No matter how much I want to pretend otherwise, I am definitely getting older. I have had to deal with greying hair since my mid-teens, so my white hair really doesn't bother me. Wrinkles are another thing, but a face-lift or Botox are not something I would ever consider doing, so I guess the wrinkles are here to stay, I accept it. The aches and pains are not fun, but I do my best to keep my body mobile and my brain active. In my head I am at least a couple of decades younger. I am happy with the self-deception, most of the time.
Then along comes an invitation to have my free 'over 65's health check', another to have my free 'over 65's flu jab', closely followed by an invitation to a free Christmas Dinner at the local pub. Great in the frugality stakes, no help with self-deception.
Yes, my first old age pensioner's free Christmas dinner!
Can I really be THAT old?
Yes, Elaine, you are, be thankful.
These men didn't have the chance to grow old, they died fighting for their country.
I pulled out their photographs because my grandchildren have been asking a lot of questions about the war. I wanted them to have some faces and names to think about during the two minutes silence. No doubt every family has photographs like this. I am just grateful that my father wrote the names, dates and stories on the back of the photographs - all bar the mystery man (top right) yet he was in the family photograph box.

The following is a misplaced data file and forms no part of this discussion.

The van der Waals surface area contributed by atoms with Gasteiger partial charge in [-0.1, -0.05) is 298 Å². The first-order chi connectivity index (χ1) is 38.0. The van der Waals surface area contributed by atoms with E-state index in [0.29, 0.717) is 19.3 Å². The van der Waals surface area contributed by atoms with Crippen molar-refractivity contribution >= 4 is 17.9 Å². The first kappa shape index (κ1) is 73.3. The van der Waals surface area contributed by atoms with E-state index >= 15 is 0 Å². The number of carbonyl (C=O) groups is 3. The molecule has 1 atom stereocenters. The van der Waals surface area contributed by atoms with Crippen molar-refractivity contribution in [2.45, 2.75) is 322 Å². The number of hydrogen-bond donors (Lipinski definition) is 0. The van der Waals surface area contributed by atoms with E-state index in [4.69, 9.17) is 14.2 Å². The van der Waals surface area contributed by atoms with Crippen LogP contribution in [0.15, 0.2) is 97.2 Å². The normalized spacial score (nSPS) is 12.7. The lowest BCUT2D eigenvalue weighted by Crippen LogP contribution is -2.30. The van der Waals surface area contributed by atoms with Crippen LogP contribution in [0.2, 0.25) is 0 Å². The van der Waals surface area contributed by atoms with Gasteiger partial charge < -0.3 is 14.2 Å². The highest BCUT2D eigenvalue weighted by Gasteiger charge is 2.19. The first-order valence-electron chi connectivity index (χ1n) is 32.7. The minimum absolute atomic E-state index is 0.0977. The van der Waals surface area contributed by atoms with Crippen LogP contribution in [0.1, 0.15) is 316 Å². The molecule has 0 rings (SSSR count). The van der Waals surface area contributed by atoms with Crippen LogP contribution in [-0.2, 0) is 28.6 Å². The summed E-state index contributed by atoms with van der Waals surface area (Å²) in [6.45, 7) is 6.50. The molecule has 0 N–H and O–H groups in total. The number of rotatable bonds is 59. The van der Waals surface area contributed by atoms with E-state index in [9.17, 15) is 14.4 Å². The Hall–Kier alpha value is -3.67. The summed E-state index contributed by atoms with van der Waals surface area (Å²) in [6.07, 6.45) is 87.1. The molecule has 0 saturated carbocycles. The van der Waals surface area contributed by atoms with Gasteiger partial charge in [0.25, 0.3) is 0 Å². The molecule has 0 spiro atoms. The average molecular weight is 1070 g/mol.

My husband normally marches along with some old comrades and presents the wreath on behalf of the Royal Marines. This year it was especially important, his two old friends died within a few weeks of one another, and he wanted to honour them, too.
The area around the town's Cenotaph was busy, packed out, even before we arrived, busier than I have ever seen it.
Young and old alike had made the effort to turn out, despite the early rain.
The two minutes silence was unbroken, apart from a few babies crying,and a dog barking. When it was over, everything became hustle and bustle, the marchers were off and on their way to the church.
A few years ago there used to be any number of ex service men attending.
These days most of the parade is made up of assorted cadets, scouts, guides, brownies, town officials, police service, fire service, etc. I was unable to get a photograph, but it was good to see that three horses had been brought to the Cenotaph, to represent all those horses who also served.
Tonight church bells will ring out across the country, not sure whether we will hear them here, but I will certainly be outside listening.